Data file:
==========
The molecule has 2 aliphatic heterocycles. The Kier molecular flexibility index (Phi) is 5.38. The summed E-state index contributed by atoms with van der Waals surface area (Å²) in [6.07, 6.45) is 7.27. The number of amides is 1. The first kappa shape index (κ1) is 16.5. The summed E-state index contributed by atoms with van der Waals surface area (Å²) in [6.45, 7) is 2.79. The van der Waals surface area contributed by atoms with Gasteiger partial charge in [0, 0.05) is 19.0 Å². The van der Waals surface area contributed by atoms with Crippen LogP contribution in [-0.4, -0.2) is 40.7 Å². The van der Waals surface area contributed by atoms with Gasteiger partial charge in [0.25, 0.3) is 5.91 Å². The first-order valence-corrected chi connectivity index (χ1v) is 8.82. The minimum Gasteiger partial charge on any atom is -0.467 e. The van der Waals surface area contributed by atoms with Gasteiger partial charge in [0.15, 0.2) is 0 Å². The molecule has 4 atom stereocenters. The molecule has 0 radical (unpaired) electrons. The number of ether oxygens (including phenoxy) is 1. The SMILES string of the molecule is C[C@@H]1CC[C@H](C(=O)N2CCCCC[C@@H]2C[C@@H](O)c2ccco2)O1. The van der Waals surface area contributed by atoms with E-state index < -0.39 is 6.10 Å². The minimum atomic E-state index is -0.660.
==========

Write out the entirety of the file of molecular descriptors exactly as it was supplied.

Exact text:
The molecule has 2 aliphatic heterocycles. The Kier molecular flexibility index (Phi) is 5.38. The summed E-state index contributed by atoms with van der Waals surface area (Å²) in [6.07, 6.45) is 7.27. The number of amides is 1. The first kappa shape index (κ1) is 16.5. The summed E-state index contributed by atoms with van der Waals surface area (Å²) in [6.45, 7) is 2.79. The van der Waals surface area contributed by atoms with Gasteiger partial charge in [0, 0.05) is 19.0 Å². The van der Waals surface area contributed by atoms with Crippen LogP contribution in [-0.4, -0.2) is 40.7 Å². The van der Waals surface area contributed by atoms with Gasteiger partial charge in [0.25, 0.3) is 5.91 Å². The first-order valence-corrected chi connectivity index (χ1v) is 8.82. The minimum Gasteiger partial charge on any atom is -0.467 e. The van der Waals surface area contributed by atoms with Gasteiger partial charge in [0.15, 0.2) is 0 Å². The molecule has 4 atom stereocenters. The molecule has 0 radical (unpaired) electrons. The number of ether oxygens (including phenoxy) is 1. The SMILES string of the molecule is C[C@@H]1CC[C@H](C(=O)N2CCCCC[C@@H]2C[C@@H](O)c2ccco2)O1. The van der Waals surface area contributed by atoms with E-state index < -0.39 is 6.10 Å². The minimum atomic E-state index is -0.660.